Although Missouri was considered a “Union” state, though I believe their governor did sign a secession ordinance, the federal armies invaded Missouri, and treated the state’s citizens as prisoners of an occupied state. Lots of good Missouri folks sent their sons off to fight for the Confederacy, but some stayed on at home to try to protect their families and property from the “benefits” of Yankee occupation, and those “benefits” were substantial, especially if you owned anything the Yankees wanted. Missouri resisted—and its resistance forces were called “guerillas, bushwackers,” etc. Families who had sons in the Confederate service were special targets of Yankee beneficence. Jesse James was once, when he was fifteen years old, beaten by Yankee soldiers because he would not reveal the whereabouts of his brother, Frank, who had been fighting for the South, and his stepfather had also been hanged by Yankee soldiers for the same thing. He did survive the hanging but it was no great benefit to his health, being an elderly man.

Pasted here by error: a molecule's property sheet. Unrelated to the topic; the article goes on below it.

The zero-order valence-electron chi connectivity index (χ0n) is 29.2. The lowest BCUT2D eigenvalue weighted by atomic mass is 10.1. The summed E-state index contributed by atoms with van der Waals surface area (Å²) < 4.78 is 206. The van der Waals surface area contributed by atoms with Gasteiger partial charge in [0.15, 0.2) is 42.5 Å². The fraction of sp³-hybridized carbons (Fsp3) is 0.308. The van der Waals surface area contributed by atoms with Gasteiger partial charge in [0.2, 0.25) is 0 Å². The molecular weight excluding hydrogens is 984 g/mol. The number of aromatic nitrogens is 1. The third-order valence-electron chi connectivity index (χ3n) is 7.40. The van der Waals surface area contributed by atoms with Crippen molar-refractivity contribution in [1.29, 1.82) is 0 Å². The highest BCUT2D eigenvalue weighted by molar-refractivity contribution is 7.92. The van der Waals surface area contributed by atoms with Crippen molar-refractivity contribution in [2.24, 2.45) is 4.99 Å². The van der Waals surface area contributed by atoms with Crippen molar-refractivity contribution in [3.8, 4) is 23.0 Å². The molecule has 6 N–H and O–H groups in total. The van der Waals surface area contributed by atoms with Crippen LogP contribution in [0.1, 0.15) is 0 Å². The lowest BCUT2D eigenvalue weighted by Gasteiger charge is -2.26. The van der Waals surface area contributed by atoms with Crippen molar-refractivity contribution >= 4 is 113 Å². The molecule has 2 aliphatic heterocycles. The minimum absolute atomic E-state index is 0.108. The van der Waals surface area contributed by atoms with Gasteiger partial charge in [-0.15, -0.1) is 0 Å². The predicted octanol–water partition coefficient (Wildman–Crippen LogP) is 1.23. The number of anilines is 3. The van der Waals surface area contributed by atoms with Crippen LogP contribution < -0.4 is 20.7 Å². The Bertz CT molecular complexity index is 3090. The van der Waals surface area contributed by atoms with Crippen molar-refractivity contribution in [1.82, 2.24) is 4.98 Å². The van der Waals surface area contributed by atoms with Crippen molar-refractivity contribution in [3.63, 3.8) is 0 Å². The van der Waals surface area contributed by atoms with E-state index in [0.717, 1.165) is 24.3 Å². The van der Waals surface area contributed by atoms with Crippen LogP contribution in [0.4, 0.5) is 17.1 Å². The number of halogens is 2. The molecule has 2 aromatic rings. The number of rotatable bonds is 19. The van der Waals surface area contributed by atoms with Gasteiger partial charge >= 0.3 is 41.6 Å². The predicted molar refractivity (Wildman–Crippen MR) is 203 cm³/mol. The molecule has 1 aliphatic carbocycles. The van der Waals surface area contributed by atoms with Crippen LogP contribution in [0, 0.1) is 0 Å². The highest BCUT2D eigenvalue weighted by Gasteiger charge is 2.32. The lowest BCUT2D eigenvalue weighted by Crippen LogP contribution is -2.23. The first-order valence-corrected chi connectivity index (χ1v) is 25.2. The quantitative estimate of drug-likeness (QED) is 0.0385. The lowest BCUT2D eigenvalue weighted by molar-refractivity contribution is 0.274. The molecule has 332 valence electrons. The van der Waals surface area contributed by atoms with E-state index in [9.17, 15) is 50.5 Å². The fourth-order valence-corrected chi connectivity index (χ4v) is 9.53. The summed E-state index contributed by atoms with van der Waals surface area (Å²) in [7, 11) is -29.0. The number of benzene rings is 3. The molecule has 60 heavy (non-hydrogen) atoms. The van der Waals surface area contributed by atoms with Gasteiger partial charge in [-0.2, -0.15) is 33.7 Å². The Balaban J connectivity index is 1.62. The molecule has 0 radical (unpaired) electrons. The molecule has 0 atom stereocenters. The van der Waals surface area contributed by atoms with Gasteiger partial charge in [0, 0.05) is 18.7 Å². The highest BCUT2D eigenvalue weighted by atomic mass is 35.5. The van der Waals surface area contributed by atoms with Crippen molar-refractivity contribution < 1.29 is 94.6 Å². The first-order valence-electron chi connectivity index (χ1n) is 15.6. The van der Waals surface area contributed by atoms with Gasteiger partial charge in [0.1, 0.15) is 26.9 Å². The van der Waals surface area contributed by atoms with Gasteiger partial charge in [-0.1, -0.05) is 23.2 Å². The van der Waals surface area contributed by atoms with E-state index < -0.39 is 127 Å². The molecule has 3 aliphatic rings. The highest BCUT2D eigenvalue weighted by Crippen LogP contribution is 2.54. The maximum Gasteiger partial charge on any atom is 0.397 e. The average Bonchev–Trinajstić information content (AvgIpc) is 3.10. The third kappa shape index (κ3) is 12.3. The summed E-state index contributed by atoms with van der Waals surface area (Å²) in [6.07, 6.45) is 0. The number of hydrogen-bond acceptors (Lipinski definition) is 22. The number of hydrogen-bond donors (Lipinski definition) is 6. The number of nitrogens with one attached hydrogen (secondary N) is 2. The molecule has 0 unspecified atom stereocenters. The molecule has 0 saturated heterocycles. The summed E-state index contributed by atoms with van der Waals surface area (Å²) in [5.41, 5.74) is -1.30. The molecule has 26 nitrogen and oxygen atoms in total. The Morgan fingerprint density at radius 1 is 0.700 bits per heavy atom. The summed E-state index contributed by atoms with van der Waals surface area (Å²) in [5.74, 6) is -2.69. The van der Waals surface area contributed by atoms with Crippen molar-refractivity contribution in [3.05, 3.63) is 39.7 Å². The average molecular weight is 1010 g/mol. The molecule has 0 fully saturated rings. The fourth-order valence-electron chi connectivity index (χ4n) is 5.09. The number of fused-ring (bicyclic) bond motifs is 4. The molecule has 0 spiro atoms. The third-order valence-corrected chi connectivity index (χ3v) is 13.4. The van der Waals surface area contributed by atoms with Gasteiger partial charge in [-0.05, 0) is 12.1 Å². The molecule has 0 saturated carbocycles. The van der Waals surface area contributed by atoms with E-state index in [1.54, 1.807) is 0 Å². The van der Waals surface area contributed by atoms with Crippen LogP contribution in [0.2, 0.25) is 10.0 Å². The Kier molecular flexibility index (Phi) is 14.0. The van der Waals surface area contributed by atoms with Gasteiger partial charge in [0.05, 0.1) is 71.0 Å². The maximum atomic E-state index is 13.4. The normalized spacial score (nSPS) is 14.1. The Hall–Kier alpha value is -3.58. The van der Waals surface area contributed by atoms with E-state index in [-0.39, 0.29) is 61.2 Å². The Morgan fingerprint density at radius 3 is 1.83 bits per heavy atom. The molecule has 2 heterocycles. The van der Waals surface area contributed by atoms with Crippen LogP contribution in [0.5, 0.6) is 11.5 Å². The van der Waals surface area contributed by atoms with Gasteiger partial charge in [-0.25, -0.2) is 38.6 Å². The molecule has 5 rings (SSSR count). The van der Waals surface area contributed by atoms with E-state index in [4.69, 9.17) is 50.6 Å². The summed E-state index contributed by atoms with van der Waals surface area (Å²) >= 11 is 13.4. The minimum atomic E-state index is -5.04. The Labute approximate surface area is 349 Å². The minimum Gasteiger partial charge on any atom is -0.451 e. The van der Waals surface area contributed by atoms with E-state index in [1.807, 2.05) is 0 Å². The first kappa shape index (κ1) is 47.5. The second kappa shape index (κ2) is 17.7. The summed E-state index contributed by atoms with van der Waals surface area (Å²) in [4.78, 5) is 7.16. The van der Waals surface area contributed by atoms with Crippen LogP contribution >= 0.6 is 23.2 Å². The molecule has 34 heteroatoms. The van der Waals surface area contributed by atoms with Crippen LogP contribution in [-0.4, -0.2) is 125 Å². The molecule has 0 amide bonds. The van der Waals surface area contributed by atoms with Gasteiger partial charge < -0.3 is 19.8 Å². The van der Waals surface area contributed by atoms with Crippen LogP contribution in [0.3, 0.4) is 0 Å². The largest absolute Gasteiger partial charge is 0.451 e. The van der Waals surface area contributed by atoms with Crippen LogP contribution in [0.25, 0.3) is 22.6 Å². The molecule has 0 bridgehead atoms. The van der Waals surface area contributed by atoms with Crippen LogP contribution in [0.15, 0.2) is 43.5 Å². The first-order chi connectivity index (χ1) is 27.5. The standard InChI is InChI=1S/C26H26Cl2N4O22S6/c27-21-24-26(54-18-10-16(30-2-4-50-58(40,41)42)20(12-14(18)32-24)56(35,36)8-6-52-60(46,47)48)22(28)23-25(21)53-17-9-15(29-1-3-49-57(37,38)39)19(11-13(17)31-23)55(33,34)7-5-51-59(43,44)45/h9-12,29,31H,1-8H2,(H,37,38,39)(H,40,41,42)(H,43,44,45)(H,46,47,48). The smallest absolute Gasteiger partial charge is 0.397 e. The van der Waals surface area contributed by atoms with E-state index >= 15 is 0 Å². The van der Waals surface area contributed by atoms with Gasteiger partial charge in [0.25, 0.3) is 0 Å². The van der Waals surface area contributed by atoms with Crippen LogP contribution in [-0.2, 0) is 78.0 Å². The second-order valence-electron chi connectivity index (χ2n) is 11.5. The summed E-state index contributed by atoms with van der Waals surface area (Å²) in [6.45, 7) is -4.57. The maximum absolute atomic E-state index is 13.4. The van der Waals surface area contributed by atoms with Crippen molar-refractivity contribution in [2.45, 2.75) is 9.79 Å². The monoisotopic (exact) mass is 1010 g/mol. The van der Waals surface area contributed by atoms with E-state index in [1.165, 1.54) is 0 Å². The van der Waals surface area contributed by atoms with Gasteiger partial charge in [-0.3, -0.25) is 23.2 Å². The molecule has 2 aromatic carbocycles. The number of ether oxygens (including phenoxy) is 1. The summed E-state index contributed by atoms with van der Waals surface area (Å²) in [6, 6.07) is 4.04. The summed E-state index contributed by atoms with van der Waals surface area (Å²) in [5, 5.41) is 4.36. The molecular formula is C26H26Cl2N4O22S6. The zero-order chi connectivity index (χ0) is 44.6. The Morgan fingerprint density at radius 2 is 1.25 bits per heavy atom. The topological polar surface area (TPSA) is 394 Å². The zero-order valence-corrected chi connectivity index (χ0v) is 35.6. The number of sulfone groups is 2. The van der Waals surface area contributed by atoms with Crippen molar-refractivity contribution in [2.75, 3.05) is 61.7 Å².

When the War finally ended and Yankee/Marxist charity was fully able to reign, those who had fought against it in Missouri were promised amnesty if they would come in and surrender. Jesse James and some others rode in to surrender and the generous Yankee soldiers shot him. It was almost the identical situation portrayed in the “Outlaw Josie Wales” movie where “General” Jim Lane, the infamous Kansas Redleg, said of the Southern boys that surrendered “They were decently fed and decently shot.” I guess a bit of that sort of amnesty went on in Missouri that the “history” books forgot to mention.
And, after the War, the Yankee bankers took over in Missouri. Marley Brant, in her book Jesse James—The Man and the Myth observed that: “The Eastern power elite decided to expand its domination of the area after they had gained control of the majority of the Midwestern banking institutions.” Does that little fact give you any inkling as to why the James Gang and others went after the banks? The Yankee/Marxists had made their lives miserable, even those who were allowed to surrender without being shot. This was the only way they could fight back—in effect, steal from the thieves that had stolen from them.